• Most good recipes start with the ingredient list, and the ingredients are listed in the order they are used. In this case, the olive oil goes in the pan first, followed by the onions and the garlic.
  • Measurements in recipes are critical. When a recipe calls for a tablespoon or teaspoon, the author means for you to use actual measuring utensils, not spoons that you use for eating and serving. Here's a basic chart of measures and equivalents that may be helpful in the kitchen. For our purposes, these are the abbreviations I use that are fairly standard:
    • Tbsp. (T) = Tablespoon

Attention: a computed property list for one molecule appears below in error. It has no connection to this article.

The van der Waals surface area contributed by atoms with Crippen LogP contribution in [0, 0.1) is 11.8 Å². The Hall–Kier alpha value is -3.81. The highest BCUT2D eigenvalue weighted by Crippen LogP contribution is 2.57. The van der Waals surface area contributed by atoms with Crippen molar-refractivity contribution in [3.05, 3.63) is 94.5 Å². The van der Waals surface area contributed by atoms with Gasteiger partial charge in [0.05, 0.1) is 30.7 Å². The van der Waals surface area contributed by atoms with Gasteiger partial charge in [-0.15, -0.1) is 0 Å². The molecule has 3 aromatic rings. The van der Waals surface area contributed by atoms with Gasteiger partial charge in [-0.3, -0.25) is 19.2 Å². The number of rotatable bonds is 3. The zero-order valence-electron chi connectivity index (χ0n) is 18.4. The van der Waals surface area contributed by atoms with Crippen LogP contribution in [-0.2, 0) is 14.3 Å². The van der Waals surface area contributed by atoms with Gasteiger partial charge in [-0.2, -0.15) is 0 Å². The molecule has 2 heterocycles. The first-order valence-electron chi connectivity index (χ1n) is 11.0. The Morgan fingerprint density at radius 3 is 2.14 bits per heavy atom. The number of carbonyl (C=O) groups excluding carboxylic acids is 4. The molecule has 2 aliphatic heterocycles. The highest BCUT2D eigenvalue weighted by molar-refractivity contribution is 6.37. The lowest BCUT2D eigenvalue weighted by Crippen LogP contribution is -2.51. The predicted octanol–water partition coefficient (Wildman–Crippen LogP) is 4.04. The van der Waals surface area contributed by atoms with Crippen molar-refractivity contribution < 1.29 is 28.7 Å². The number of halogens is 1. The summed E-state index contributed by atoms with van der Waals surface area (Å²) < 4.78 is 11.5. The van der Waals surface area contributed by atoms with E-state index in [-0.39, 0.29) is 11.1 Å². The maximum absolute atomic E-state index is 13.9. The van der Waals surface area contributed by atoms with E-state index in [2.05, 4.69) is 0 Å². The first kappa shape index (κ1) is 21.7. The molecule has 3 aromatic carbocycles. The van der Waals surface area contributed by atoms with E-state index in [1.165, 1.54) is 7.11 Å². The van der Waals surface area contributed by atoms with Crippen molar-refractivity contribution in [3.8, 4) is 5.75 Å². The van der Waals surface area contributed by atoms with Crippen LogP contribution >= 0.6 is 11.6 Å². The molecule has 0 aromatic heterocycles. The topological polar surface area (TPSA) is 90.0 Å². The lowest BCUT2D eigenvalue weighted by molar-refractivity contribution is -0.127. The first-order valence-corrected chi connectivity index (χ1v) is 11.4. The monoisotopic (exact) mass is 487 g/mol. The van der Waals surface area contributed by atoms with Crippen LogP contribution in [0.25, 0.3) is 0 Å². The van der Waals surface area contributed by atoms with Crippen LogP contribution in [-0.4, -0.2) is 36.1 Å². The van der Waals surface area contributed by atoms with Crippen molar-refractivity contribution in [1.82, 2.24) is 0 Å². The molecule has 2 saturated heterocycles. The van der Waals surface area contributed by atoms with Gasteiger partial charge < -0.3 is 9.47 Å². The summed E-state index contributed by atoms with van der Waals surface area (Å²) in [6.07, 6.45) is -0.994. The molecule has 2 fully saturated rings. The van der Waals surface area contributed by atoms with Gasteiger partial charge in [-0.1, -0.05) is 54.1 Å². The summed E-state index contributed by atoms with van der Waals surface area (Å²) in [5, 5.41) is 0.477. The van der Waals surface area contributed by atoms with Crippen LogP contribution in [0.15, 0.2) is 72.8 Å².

• tsp. (t) = teaspoon
    • oz. = ounce
  • Even the order of words in an ingredient list changes the preparation of the foods. For instance, if a recipe calls for "1 cup nuts, chopped", that is different from "1 cup chopped nuts". In the first case, you should measure 1 cup of unchopped shelled nuts first, then chop them. In the second case, the nuts should be chopped first, then measured. The comma placement changes the measuring technique.
  • In the recipe above, the onions are chopped and then measured.
  • After you have read the recipe, gather all the ingredients, pots, pans, bowls, and measuring utensils you will need. Go slowly and double check all the steps and ingredients.
  • The body of the recipe contains the instructions about combining and heating the ingredients. In the spaghetti recipe above: